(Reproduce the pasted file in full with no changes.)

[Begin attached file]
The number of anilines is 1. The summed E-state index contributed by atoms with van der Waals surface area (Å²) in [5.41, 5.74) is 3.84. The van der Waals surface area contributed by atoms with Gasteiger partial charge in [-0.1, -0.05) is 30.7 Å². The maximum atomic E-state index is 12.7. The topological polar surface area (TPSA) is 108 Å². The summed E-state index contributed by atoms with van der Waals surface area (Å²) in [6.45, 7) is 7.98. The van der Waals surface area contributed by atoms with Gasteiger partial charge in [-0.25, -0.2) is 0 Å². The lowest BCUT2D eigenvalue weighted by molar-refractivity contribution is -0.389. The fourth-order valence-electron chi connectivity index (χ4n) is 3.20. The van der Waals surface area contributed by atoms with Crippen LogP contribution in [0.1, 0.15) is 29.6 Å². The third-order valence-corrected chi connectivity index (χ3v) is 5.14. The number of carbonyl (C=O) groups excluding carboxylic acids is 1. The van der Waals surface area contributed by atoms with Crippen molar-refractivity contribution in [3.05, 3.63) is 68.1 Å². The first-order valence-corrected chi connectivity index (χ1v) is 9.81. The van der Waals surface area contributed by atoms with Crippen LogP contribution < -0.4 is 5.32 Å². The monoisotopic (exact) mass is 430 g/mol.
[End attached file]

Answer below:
The number of anilines is 1. The summed E-state index contributed by atoms with van der Waals surface area (Å²) in [5.41, 5.74) is 3.84. The van der Waals surface area contributed by atoms with Gasteiger partial charge in [-0.1, -0.05) is 30.7 Å². The maximum atomic E-state index is 12.7. The topological polar surface area (TPSA) is 108 Å². The summed E-state index contributed by atoms with van der Waals surface area (Å²) in [6.45, 7) is 7.98. The van der Waals surface area contributed by atoms with Gasteiger partial charge in [-0.25, -0.2) is 0 Å². The lowest BCUT2D eigenvalue weighted by molar-refractivity contribution is -0.389. The fourth-order valence-electron chi connectivity index (χ4n) is 3.20. The van der Waals surface area contributed by atoms with Crippen LogP contribution in [0.1, 0.15) is 29.6 Å². The third-order valence-corrected chi connectivity index (χ3v) is 5.14. The number of carbonyl (C=O) groups excluding carboxylic acids is 1. The van der Waals surface area contributed by atoms with Crippen molar-refractivity contribution in [3.05, 3.63) is 68.1 Å². The first-order valence-corrected chi connectivity index (χ1v) is 9.81. The van der Waals surface area contributed by atoms with Crippen LogP contribution < -0.4 is 5.32 Å². The monoisotopic (exact) mass is 430 g/mol.